Built to Scale: Operations & Product

August 31, 2018

Last week I introduced a few steps, a sanity check, that I use to help me better evaluate whether an idea is scalable or not. In today’s post, I will explore the importance of building operations and products (apps / websites / digital technologies in general) with scale in mind.

Simply put, an online business that cannot scale its operations and product as it grows will eventually fail.


Carriage isn’t just a food ordering app that connects users to restaurants.

They have a complex operational side to them that mainly includes managing a fleet of delivery cars and drivers, and a 24/7 customer service team.

As for their product, it isn’t a simple one either given the way orders are handled between users, restaurants, and drivers; and let’s not forget their infamous feature of tracking deliveries.

With their complex operations and product, the difference between fulfilling 10 orders a day and a 1,000 is huge for Carriage. If they hadn’t built their operations and product to scale, they wouldn’t have been able to keep up when more users and orders came in.


Dropbox is a US based digital storage service company that had to scale their operations and product in a short period of time as users from around the world quickly flocked in.

For them, this meant bigger, more dispersed data centers to serve their local and international users, and a better product to handle data access and storage requirements.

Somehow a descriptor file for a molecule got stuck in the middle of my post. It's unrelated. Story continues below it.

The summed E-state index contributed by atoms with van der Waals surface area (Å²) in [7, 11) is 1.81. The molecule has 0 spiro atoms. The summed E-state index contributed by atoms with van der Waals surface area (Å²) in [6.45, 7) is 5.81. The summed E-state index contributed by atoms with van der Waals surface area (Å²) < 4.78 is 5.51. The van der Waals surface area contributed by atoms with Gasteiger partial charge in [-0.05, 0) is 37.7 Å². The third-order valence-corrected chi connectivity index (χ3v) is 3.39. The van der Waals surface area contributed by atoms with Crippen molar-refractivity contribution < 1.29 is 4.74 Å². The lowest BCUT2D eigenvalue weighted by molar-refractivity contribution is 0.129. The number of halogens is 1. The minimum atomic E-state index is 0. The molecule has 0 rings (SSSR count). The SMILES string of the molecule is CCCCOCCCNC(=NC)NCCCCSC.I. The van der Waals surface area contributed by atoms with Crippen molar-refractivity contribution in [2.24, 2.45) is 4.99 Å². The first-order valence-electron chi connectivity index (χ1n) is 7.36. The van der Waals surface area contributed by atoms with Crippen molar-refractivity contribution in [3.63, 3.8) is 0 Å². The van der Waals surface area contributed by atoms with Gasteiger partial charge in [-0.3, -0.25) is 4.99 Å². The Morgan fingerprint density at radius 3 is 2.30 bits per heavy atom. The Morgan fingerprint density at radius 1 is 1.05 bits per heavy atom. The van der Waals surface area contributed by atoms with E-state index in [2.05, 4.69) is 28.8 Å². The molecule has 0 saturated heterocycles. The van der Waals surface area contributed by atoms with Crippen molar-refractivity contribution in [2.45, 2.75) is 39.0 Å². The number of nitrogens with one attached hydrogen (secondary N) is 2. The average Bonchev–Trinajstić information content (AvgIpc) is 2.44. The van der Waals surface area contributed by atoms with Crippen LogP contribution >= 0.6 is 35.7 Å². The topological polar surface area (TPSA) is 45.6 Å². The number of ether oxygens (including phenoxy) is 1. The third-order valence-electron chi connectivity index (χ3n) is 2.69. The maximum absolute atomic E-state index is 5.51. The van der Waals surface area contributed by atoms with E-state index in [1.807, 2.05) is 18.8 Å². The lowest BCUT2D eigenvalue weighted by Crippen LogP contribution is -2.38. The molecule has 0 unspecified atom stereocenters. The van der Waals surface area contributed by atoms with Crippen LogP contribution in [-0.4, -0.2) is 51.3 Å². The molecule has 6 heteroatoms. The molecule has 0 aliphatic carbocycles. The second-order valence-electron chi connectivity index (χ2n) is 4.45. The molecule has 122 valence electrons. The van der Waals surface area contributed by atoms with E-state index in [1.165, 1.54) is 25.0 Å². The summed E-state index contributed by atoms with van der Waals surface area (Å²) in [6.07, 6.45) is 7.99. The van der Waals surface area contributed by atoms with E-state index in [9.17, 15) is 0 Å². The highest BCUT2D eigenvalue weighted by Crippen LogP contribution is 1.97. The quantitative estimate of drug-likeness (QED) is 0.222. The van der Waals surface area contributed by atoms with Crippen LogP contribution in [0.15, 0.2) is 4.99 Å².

Again, Dropbox wouldn’t have been able to keep up with the increasing number of users and technical complexities that came with it if they hadn’t planned and executed their scaling well.

Think About Your Idea

  1. How complex will your operations get as you grow?
  2. How will the technical requirements of your product change with more users? It is important to note here that there are subscription-based cloud services like Amazon Web Services (AWS) that allow you to add more computing power, storage, and functionality to your product with a few clicks. This is a game changer and has made scaling a product easier than ever.
  3. How much money will you roughly need to scale? Where are you going to get this money from?
  4. When is the right time to start scaling? 500 users? 1000? 10,000?

Final Thoughts

While it’s very important to take scalability into consideration from the very start, I am not suggesting you prioritize it; there are more important things to focus on when starting. Things like validating the need for a solution, building an MVP, marketing the solution, and putting it into the hands of potential customers, should always be a priority.

What I am suggesting is you be aware of the reality of scaling operations and products, realize that it might be a challenge depending on your solution, and then take the right measures like planning and putting money aside for it.

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